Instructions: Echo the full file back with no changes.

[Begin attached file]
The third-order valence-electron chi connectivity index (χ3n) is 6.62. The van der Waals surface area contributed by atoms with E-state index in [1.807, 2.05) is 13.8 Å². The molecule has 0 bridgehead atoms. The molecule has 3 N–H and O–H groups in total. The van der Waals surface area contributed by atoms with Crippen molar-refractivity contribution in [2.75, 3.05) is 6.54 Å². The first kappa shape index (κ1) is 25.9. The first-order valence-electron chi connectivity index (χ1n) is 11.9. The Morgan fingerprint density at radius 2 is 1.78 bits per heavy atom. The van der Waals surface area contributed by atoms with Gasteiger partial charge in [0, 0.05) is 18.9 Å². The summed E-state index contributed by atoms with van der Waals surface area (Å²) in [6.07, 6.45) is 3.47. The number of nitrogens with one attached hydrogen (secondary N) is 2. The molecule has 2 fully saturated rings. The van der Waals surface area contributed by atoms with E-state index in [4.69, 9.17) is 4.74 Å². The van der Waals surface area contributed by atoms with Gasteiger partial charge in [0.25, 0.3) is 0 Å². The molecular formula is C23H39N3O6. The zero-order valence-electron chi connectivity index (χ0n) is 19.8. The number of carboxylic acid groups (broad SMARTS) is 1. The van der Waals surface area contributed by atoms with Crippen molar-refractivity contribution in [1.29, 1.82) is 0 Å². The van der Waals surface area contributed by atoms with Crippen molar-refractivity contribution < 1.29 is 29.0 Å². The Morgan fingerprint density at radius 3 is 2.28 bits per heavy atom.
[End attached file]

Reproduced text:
The third-order valence-electron chi connectivity index (χ3n) is 6.62. The van der Waals surface area contributed by atoms with E-state index in [1.807, 2.05) is 13.8 Å². The molecule has 0 bridgehead atoms. The molecule has 3 N–H and O–H groups in total. The van der Waals surface area contributed by atoms with Crippen molar-refractivity contribution in [2.75, 3.05) is 6.54 Å². The first kappa shape index (κ1) is 25.9. The first-order valence-electron chi connectivity index (χ1n) is 11.9. The Morgan fingerprint density at radius 2 is 1.78 bits per heavy atom. The van der Waals surface area contributed by atoms with Gasteiger partial charge in [0, 0.05) is 18.9 Å². The summed E-state index contributed by atoms with van der Waals surface area (Å²) in [6.07, 6.45) is 3.47. The number of nitrogens with one attached hydrogen (secondary N) is 2. The molecule has 2 fully saturated rings. The van der Waals surface area contributed by atoms with E-state index in [4.69, 9.17) is 4.74 Å². The van der Waals surface area contributed by atoms with Gasteiger partial charge in [0.25, 0.3) is 0 Å². The molecular formula is C23H39N3O6. The zero-order valence-electron chi connectivity index (χ0n) is 19.8. The number of carboxylic acid groups (broad SMARTS) is 1. The van der Waals surface area contributed by atoms with Crippen molar-refractivity contribution in [1.29, 1.82) is 0 Å². The van der Waals surface area contributed by atoms with Crippen molar-refractivity contribution < 1.29 is 29.0 Å². The Morgan fingerprint density at radius 3 is 2.28 bits per heavy atom.